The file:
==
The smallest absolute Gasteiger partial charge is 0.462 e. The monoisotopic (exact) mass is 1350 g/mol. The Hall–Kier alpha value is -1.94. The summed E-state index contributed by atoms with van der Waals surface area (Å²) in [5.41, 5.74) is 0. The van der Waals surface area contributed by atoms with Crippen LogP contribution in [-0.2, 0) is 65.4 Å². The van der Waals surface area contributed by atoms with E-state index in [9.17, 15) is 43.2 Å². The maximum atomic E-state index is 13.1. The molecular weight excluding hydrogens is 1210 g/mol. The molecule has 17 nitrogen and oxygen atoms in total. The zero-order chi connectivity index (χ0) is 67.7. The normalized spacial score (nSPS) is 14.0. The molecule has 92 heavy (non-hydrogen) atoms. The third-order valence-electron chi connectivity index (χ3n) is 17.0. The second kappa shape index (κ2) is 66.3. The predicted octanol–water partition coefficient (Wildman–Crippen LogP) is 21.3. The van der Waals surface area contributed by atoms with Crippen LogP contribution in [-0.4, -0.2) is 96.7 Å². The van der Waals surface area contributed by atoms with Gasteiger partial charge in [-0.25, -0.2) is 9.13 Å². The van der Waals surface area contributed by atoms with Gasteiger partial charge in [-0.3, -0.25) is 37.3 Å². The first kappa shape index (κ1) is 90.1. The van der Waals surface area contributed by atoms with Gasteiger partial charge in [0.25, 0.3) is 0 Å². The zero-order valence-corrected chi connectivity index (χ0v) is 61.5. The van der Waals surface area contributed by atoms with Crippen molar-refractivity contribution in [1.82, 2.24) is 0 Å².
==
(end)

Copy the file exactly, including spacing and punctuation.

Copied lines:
The smallest absolute Gasteiger partial charge is 0.462 e. The monoisotopic (exact) mass is 1350 g/mol. The Hall–Kier alpha value is -1.94. The summed E-state index contributed by atoms with van der Waals surface area (Å²) in [5.41, 5.74) is 0. The van der Waals surface area contributed by atoms with Crippen LogP contribution in [-0.2, 0) is 65.4 Å². The van der Waals surface area contributed by atoms with E-state index in [9.17, 15) is 43.2 Å². The maximum atomic E-state index is 13.1. The molecular weight excluding hydrogens is 1210 g/mol. The molecule has 17 nitrogen and oxygen atoms in total. The zero-order chi connectivity index (χ0) is 67.7. The normalized spacial score (nSPS) is 14.0. The molecule has 92 heavy (non-hydrogen) atoms. The third-order valence-electron chi connectivity index (χ3n) is 17.0. The second kappa shape index (κ2) is 66.3. The predicted octanol–water partition coefficient (Wildman–Crippen LogP) is 21.3. The van der Waals surface area contributed by atoms with Crippen LogP contribution in [-0.4, -0.2) is 96.7 Å². The van der Waals surface area contributed by atoms with Gasteiger partial charge in [-0.25, -0.2) is 9.13 Å². The van der Waals surface area contributed by atoms with Gasteiger partial charge in [-0.3, -0.25) is 37.3 Å². The first kappa shape index (κ1) is 90.1. The van der Waals surface area contributed by atoms with Gasteiger partial charge in [0.25, 0.3) is 0 Å². The zero-order valence-corrected chi connectivity index (χ0v) is 61.5. The van der Waals surface area contributed by atoms with Crippen molar-refractivity contribution in [1.82, 2.24) is 0 Å².